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Hanwha Energy celebrates completion of byproduct-hydrogen fuel-cell power plant

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Hanwha Energy, a comprehensive-energy-solutions company, hosted an event at its Daesan Industrial Complex in Seosan, Korea, and celebrated the completion of a hydrogen-fuel-cell power plant that only uses recycled hydrogen.

The new byproduct-hydrogen-fuel-cell power plant was designed by Hanwha Engineering & Construction and costs $212 million. It occupies 20,000 m2 of the Daesan Industrial Complex.

It is the world’s largest industrial hydrogen-fuel-cell power plant, and the first to use petrochemically recycled hydrogen only.

The electricity needs of 160,000 homes will be met with an annual production capacity of 50 MW and the ability to generate up to 400,000 MWh of electricity per year.

The hydrogen used at the new plant is hydrogen recycled from petrochemical manufacturing. It is supplied by the petrochemical plant Hanwha Total, located within the same Daesan Industrial Complex.

Hanwha Total Petrochemical pumps the recycled hydrogen through underground pipes into the new power plant and feeds it directly into the fuel cells. Then, an electrochemical reaction between hydrogen and oxygen generates electricity.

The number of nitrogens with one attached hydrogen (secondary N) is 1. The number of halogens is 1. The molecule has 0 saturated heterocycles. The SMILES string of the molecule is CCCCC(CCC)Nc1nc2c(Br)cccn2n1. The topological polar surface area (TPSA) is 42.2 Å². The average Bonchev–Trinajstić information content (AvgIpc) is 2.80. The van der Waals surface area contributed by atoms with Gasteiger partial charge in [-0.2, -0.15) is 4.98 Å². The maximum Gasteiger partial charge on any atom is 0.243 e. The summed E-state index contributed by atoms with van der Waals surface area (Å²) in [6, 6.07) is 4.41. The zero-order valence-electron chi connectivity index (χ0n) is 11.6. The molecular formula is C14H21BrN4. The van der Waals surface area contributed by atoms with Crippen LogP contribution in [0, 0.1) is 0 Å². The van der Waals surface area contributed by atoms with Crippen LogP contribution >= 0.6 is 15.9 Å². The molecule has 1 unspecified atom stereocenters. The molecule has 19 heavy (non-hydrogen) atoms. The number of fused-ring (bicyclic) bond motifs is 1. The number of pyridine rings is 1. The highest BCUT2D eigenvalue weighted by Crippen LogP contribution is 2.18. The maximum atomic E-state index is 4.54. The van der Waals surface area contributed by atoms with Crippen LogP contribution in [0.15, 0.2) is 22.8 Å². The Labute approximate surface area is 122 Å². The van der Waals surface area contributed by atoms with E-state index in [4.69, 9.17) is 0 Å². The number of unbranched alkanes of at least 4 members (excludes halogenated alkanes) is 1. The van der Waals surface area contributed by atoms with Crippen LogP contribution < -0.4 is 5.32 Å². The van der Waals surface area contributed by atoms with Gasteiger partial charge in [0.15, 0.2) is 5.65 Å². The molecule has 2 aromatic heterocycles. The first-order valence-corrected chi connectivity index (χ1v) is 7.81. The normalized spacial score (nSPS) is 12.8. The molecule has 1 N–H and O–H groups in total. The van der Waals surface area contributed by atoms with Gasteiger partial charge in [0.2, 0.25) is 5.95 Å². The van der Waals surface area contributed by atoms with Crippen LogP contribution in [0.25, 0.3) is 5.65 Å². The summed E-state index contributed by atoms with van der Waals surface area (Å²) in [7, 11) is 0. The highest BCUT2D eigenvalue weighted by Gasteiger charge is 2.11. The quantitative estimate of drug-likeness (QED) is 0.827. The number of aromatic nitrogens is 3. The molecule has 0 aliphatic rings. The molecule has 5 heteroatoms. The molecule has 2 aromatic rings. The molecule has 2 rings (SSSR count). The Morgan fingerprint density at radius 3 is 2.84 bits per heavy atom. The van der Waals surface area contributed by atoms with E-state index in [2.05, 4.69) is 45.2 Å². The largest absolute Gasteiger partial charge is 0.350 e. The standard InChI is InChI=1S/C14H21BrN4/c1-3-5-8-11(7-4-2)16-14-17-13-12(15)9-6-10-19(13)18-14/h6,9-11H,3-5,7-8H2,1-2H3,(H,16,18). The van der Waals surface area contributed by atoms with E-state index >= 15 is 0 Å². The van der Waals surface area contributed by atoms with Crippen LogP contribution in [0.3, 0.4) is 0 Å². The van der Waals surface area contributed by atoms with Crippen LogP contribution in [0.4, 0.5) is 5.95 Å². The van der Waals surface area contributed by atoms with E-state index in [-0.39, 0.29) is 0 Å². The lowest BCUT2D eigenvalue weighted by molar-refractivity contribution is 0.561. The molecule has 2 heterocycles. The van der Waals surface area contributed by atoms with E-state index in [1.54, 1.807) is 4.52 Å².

The resulting fuel cell byproduct is merely pure water. Unlike generating fossil-fuel electricity, hydrogen fuel cells do not emit pollutants from the environment such as greenhouse gases, sulfur oxide (SOx), and nitrogen oxide (NOx).

“With the completion of this plant, we will help the government establish a roadmap to a hydrogen economy while boosting the local economy.”

In-Sub Jung, CEO Hanwha Energy.

Building this hydrogen-fuel-cell power plant is part of an effort by Hanwha Energy to diversify its business. The company expands, by investing in the hydrogen economy, beyond conventional power generation and solar power. This move will further strengthen their position as a global provider of comprehensive energy solutions.

Nedim Husomanovic

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